Friday, 19 December 2008


My head's spinning. The clock has only just crept past 11 and I've already looked at more spreadsheets of numbers than I would hope to in a whole year. Basic maths and Excel formula's are no problem, but when there are little bits of money flying left, right and centre it sometimes gets a little more confusing than this old head can handle. And this is just for one release. Plenty more where that came from, and then it's on to the daddy of them all: The big, bad, tax return!

The Pinnacle saga is still dragging on. Late last week Shellshock signed a new deal with SRD (Southern Records) which means that our records will be back out and in shops exactly as before (good news, for any of you still buying from the highstreet) and the financial issues are being addressed at the moment, hopefully with a welcome resolution to follow. Its been a cause for constant stress lately and for someone as impatient as me has resulted in more new grey hairs than nights of solid sleep.

During this difficult time I've been following news of labels packing up their belongings and departing the sinking Pinnacle ship, leaving them with very few clients and the chance of a buy-out seeming more and more unlikely with every passing day. How's anyone going to make any money from a distributor with no stock? Since the announcement of administration some two weeks ago we've had a number of rival distro's contact us offering their services, which although flattering does worry me slightly, not for our sake, we're ok where we are, but for the sake of others who are being forced into making a change.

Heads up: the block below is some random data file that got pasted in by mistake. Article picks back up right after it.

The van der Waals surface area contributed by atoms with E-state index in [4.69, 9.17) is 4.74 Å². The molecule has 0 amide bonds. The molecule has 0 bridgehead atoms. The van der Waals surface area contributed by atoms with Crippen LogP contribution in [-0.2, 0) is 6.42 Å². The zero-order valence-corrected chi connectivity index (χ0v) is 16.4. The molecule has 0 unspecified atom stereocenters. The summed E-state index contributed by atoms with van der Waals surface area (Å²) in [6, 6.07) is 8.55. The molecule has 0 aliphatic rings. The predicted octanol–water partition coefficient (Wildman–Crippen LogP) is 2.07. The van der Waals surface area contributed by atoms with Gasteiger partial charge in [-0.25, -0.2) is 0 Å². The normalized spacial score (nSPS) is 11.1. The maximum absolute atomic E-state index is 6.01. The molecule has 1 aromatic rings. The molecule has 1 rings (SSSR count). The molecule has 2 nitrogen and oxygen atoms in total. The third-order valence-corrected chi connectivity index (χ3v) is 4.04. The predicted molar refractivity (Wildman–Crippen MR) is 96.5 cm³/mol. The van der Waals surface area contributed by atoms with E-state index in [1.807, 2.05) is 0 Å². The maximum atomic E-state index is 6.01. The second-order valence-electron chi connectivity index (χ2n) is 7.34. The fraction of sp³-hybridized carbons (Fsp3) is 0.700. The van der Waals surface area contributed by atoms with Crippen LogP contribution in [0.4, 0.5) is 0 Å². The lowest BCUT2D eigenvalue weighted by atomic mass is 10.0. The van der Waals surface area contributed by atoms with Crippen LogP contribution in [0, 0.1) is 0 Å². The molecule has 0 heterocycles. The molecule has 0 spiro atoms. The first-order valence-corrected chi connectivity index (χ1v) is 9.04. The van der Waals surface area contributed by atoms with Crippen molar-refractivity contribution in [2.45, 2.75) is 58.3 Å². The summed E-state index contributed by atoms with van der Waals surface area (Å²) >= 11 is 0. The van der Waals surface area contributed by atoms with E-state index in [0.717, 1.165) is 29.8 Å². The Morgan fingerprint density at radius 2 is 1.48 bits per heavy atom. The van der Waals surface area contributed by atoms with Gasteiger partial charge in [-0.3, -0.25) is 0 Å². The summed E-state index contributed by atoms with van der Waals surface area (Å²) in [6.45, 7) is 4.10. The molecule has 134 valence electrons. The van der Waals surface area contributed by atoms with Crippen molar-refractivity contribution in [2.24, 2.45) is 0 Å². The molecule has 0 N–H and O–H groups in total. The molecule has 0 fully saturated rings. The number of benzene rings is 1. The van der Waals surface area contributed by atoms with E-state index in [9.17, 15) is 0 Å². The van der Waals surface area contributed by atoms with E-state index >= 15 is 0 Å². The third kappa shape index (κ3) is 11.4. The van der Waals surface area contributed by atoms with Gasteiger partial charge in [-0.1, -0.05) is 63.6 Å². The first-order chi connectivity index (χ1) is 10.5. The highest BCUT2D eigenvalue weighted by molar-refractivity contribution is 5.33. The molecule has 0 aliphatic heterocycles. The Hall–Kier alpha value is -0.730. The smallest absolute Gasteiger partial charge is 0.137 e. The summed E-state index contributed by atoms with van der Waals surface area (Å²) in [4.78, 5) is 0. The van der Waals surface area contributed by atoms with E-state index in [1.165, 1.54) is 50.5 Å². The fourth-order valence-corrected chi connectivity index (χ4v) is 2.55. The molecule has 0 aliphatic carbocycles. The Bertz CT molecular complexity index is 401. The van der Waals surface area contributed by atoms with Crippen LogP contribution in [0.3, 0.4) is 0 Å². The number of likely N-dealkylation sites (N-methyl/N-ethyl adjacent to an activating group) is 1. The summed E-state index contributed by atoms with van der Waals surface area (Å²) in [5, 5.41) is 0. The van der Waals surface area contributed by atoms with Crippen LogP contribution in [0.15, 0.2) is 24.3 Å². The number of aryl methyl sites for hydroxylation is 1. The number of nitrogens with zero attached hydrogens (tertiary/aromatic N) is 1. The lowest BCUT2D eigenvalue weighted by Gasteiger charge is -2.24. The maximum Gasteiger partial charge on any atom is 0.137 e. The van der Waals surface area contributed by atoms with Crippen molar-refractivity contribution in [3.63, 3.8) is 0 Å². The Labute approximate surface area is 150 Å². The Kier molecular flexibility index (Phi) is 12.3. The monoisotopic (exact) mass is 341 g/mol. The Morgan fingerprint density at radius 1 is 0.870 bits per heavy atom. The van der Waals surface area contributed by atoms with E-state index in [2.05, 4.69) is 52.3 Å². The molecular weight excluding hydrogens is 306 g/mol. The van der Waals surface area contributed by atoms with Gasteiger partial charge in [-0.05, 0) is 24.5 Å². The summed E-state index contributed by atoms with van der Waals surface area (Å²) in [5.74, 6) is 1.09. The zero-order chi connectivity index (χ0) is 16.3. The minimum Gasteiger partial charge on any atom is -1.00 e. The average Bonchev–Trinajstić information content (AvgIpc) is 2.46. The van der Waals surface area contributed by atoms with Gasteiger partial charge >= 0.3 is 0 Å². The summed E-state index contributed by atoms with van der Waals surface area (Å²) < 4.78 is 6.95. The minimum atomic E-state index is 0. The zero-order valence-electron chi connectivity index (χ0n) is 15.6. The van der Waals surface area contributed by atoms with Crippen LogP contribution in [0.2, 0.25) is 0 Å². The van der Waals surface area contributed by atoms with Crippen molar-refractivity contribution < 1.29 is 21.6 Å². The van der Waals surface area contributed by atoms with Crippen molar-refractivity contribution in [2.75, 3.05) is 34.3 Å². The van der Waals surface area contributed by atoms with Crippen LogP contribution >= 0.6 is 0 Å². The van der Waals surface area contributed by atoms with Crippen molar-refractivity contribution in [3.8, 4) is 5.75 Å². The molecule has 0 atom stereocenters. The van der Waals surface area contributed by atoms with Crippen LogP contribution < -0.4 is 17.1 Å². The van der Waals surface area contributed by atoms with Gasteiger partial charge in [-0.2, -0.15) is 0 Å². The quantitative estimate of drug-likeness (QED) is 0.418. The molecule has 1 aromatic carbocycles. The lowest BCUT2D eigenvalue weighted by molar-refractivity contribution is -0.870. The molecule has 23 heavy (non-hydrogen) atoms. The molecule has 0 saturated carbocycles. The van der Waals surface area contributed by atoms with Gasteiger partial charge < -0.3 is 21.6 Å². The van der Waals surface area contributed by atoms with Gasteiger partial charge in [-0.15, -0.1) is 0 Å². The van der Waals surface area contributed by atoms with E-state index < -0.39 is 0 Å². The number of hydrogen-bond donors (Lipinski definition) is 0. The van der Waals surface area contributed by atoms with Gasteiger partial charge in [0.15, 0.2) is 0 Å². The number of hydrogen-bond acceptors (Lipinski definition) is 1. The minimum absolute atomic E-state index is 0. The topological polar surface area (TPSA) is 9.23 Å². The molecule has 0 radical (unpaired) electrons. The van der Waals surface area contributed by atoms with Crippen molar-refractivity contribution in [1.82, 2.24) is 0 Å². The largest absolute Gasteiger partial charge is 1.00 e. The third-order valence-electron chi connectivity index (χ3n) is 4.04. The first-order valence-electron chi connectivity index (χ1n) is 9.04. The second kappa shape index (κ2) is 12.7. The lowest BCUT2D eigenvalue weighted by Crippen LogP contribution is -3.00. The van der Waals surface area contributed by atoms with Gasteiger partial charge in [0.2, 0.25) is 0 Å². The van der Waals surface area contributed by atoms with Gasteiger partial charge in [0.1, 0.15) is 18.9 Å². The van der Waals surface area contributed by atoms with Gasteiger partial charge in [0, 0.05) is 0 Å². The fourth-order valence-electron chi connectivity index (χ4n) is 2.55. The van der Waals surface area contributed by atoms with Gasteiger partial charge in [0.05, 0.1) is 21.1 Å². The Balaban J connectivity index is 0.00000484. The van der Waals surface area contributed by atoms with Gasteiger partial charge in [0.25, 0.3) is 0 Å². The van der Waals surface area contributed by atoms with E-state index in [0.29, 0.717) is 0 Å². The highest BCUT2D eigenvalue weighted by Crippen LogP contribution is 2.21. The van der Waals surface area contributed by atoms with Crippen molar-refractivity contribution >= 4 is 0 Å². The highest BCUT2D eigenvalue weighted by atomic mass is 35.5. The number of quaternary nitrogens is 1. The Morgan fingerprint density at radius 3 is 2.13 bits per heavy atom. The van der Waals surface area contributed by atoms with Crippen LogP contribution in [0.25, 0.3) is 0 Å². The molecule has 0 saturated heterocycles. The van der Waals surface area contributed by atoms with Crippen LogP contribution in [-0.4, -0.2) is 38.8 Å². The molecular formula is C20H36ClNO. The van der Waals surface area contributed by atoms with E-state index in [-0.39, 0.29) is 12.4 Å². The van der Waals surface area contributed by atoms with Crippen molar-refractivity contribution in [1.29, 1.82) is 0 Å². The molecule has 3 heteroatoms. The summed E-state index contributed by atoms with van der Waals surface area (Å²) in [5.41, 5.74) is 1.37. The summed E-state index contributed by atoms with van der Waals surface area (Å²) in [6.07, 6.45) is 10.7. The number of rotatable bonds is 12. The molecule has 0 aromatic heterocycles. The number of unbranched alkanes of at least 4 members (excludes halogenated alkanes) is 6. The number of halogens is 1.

Pinnacle carried over 400 labels. 92 of those left immediately and I'd imagine a lot more have since followed. Lets assume that by the end of this year three quarters of Pinnacle's clientbase has left, and the rest are either undecided or simply giving up. That means 300 labels are moving home. How many options do they have? The big distributors are already packed to the rafters and the small ones are limited by their available resources, yet judging from the emails we've been receiving, are keen to pitch in and help where possible by picking up as many new labels as they can. That's awesome. It's great to see so many people willing to help and you have to applaud the sense of community spirit, however, my worries lie further down the road. In 6 months time, when these small companies have doubled (or even trebled) their roster but cashflow dictates that they can't hire any new staff until some of these new labels begin to sell records, how do they cope? How do they handle the workload without (a) a loss of quality in their service? (b) some labels being kicked off of the roster and once again being left without a means to reach their customers? Or (c) going into administration themselves and taking everyone with them? Maybe there's more to it than I realise. Perhaps there are revenue streams and potential to become profitable in ways I haven't even considered. Or maybe, just maybe, things are going to get worse before they get better.

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